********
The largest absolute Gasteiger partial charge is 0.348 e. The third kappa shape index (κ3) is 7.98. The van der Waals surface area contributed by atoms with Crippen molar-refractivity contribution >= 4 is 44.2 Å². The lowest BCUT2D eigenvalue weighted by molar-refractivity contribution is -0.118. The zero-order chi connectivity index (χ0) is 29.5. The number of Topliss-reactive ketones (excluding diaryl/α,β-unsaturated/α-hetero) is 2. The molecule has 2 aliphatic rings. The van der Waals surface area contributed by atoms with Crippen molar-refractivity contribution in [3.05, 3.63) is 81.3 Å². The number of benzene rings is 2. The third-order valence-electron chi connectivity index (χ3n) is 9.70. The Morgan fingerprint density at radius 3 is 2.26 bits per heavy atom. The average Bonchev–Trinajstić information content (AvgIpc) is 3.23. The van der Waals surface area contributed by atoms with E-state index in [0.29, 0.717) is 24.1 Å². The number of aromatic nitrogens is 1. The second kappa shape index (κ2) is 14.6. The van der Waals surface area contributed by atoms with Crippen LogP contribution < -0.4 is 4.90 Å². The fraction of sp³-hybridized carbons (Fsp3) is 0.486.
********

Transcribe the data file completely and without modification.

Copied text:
The largest absolute Gasteiger partial charge is 0.348 e. The third kappa shape index (κ3) is 7.98. The van der Waals surface area contributed by atoms with Crippen molar-refractivity contribution >= 4 is 44.2 Å². The lowest BCUT2D eigenvalue weighted by molar-refractivity contribution is -0.118. The zero-order chi connectivity index (χ0) is 29.5. The number of Topliss-reactive ketones (excluding diaryl/α,β-unsaturated/α-hetero) is 2. The molecule has 2 aliphatic rings. The van der Waals surface area contributed by atoms with Crippen molar-refractivity contribution in [3.05, 3.63) is 81.3 Å². The number of benzene rings is 2. The third-order valence-electron chi connectivity index (χ3n) is 9.70. The Morgan fingerprint density at radius 3 is 2.26 bits per heavy atom. The average Bonchev–Trinajstić information content (AvgIpc) is 3.23. The van der Waals surface area contributed by atoms with E-state index in [0.29, 0.717) is 24.1 Å². The number of aromatic nitrogens is 1. The second kappa shape index (κ2) is 14.6. The van der Waals surface area contributed by atoms with Crippen LogP contribution < -0.4 is 4.90 Å². The fraction of sp³-hybridized carbons (Fsp3) is 0.486.